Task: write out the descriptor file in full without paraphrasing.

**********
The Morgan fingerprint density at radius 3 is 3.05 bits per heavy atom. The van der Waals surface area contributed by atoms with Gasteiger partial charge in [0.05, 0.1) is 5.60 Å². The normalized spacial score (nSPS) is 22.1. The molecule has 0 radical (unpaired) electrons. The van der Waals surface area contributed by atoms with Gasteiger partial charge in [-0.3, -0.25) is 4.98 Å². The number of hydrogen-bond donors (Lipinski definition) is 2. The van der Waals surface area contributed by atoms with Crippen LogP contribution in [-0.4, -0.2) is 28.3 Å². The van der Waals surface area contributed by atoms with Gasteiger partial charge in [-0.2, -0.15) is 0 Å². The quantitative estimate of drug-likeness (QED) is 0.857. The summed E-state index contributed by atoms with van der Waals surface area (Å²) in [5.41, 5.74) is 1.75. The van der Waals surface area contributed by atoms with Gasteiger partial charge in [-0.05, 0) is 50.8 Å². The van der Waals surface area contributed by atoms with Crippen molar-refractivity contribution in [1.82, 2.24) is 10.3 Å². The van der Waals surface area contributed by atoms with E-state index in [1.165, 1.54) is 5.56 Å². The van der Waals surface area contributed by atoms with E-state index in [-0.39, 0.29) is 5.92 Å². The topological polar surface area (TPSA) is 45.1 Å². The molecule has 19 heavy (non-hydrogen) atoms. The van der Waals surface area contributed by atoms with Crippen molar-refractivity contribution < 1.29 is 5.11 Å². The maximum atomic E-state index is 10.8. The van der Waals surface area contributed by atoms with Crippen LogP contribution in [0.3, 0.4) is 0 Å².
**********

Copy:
The Morgan fingerprint density at radius 3 is 3.05 bits per heavy atom. The van der Waals surface area contributed by atoms with Gasteiger partial charge in [0.05, 0.1) is 5.60 Å². The normalized spacial score (nSPS) is 22.1. The molecule has 0 radical (unpaired) electrons. The van der Waals surface area contributed by atoms with Gasteiger partial charge in [-0.3, -0.25) is 4.98 Å². The number of hydrogen-bond donors (Lipinski definition) is 2. The van der Waals surface area contributed by atoms with Crippen LogP contribution in [-0.4, -0.2) is 28.3 Å². The van der Waals surface area contributed by atoms with Gasteiger partial charge in [-0.2, -0.15) is 0 Å². The quantitative estimate of drug-likeness (QED) is 0.857. The summed E-state index contributed by atoms with van der Waals surface area (Å²) in [5.41, 5.74) is 1.75. The van der Waals surface area contributed by atoms with Gasteiger partial charge in [-0.05, 0) is 50.8 Å². The van der Waals surface area contributed by atoms with Crippen molar-refractivity contribution in [1.82, 2.24) is 10.3 Å². The van der Waals surface area contributed by atoms with E-state index in [1.165, 1.54) is 5.56 Å². The van der Waals surface area contributed by atoms with E-state index in [-0.39, 0.29) is 5.92 Å². The topological polar surface area (TPSA) is 45.1 Å². The molecule has 19 heavy (non-hydrogen) atoms. The van der Waals surface area contributed by atoms with Crippen molar-refractivity contribution < 1.29 is 5.11 Å². The maximum atomic E-state index is 10.8. The van der Waals surface area contributed by atoms with Crippen LogP contribution in [0.3, 0.4) is 0 Å².